I think I know a fair amount about lobsters given that James grew up in Maine. I know that the only real way to eat them is steamed with tons of butter. And I know the best napkin for such occasions is a dish towel, and at times a hammer might even be required for the dinner table.
But when I read today in a column concerning the pundits and reporters covering the Democratic presidential nomination, which included a phrase about the “cable-news lobster shift ” of late night election coverage, I was perplexed. Even James was unsure what the writer meant.
The tone of finality could be heard on the cable-news lobster shift that is now a regular feature of late election nights. “I think there’s an increasing presumption tonight that Obama’s going to be the nominee,” Chris Wallace, the Fox News host, said to Karl Rove, President Bush’s longtime political guru, who is now a Fox analyst. David Gergen, an adviser to several presidents, including Bill Clinton, said on CNN after 1 a.m., “I think the Clinton people know the game is almost up.”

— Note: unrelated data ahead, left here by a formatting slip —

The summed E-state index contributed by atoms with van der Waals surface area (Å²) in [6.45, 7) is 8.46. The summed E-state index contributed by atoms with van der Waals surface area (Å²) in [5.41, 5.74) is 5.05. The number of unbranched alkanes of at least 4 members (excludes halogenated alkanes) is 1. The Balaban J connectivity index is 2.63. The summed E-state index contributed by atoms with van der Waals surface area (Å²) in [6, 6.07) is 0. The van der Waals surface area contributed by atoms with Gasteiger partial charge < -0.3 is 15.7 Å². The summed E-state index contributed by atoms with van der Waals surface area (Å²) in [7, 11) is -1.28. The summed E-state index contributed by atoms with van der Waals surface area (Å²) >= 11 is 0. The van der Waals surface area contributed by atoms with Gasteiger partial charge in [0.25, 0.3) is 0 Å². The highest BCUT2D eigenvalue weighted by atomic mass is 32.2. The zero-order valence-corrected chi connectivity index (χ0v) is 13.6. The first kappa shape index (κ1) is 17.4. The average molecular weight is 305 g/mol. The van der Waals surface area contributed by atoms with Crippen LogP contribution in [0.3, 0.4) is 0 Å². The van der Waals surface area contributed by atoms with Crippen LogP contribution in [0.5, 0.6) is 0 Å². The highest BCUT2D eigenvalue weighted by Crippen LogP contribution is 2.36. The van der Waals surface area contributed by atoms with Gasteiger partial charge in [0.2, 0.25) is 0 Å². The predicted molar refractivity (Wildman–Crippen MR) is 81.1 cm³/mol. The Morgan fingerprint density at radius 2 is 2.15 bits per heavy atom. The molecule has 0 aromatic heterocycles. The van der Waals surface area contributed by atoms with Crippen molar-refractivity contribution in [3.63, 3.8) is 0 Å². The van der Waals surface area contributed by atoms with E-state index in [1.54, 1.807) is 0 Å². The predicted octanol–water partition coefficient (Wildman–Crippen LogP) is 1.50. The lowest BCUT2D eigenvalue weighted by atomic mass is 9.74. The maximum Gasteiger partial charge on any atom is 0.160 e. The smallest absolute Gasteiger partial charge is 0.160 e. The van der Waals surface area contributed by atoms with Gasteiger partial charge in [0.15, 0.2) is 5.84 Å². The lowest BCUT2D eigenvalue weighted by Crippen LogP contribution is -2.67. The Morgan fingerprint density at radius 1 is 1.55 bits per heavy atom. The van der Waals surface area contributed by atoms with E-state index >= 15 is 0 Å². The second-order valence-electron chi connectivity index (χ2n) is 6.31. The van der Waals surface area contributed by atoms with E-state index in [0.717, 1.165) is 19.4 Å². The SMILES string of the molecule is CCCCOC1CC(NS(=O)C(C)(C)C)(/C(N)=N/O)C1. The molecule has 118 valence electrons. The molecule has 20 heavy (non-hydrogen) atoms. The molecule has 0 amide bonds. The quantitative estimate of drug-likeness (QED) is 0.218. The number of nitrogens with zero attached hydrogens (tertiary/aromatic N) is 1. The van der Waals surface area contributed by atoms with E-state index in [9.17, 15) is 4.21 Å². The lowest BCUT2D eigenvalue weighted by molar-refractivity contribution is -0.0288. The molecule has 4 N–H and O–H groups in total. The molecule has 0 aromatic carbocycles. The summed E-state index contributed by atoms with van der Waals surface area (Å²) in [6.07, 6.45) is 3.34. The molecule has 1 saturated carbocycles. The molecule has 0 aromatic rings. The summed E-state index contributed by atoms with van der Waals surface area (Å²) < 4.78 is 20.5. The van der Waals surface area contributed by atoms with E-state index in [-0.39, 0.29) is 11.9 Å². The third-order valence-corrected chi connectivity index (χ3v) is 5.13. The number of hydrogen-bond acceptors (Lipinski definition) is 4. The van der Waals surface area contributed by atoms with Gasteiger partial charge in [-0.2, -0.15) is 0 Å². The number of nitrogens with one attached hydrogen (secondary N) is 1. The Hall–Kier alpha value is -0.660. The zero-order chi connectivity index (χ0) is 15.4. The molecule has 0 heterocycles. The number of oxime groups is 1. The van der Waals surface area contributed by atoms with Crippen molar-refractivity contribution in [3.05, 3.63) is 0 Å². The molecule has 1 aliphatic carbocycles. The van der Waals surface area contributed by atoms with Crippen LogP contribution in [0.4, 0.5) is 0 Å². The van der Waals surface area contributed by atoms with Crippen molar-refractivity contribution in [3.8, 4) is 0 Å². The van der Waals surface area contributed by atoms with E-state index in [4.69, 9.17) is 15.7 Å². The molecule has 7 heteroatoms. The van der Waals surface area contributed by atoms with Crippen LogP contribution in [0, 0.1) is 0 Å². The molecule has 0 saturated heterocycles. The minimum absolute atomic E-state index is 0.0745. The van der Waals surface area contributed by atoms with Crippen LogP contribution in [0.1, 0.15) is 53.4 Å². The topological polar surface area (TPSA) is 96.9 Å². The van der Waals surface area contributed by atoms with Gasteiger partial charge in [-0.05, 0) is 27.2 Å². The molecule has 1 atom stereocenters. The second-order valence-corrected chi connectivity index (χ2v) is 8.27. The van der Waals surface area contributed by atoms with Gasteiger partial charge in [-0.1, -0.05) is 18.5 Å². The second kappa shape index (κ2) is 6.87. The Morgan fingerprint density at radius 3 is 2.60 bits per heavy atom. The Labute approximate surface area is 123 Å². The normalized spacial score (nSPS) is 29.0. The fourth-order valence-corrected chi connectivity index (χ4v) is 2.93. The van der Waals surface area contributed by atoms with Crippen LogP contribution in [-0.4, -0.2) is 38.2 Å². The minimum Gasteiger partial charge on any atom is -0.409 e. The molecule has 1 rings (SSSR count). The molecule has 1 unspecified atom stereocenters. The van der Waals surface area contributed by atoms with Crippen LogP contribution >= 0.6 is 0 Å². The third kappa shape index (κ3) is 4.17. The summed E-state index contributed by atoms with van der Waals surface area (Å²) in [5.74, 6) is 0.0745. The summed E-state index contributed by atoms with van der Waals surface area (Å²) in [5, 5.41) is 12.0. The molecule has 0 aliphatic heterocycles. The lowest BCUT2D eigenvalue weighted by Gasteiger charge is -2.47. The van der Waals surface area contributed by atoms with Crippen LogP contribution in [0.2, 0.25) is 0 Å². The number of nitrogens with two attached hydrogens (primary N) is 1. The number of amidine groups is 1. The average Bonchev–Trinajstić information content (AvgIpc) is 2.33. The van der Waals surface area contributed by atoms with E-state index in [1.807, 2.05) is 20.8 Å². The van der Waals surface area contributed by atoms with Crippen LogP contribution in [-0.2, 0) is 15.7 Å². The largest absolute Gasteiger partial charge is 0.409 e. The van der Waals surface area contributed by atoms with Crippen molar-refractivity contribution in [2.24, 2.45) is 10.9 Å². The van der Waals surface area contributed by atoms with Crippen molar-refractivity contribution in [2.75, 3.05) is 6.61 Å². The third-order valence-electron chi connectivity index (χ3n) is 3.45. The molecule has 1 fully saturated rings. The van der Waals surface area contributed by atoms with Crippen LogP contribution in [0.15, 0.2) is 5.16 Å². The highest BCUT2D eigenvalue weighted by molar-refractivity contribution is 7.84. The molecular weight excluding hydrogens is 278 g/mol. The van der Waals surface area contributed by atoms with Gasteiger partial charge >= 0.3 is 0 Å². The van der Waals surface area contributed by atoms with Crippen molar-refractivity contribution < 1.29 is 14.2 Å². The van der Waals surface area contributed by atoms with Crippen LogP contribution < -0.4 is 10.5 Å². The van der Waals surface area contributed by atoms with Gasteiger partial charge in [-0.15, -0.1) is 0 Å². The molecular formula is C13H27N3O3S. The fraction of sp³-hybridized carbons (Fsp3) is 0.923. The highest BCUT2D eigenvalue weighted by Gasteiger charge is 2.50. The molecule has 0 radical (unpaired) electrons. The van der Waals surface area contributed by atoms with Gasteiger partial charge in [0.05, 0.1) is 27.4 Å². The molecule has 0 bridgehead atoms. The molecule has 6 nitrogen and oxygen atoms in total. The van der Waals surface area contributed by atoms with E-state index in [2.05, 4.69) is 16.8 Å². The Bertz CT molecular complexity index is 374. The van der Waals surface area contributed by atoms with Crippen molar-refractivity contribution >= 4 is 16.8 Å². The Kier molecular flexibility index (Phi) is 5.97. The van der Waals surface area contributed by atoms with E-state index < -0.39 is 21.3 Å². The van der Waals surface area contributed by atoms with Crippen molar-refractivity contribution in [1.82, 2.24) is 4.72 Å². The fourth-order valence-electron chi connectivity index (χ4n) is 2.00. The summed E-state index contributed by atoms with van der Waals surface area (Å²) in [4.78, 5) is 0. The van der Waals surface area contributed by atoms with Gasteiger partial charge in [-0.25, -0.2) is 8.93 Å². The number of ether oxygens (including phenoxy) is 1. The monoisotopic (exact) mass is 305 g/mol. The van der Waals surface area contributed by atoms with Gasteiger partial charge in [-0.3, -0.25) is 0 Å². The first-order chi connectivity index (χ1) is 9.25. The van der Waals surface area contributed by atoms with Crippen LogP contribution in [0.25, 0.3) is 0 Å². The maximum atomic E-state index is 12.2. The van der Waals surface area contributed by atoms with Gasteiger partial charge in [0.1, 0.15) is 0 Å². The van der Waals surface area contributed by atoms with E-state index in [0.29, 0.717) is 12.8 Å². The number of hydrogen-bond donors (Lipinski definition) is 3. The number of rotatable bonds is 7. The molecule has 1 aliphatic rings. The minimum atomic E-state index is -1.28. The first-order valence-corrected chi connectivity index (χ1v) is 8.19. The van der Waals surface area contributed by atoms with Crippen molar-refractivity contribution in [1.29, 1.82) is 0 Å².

So I toss this question out to my growing readership, who I view as savvy and smart. What is a lobster shift? And why is it so named?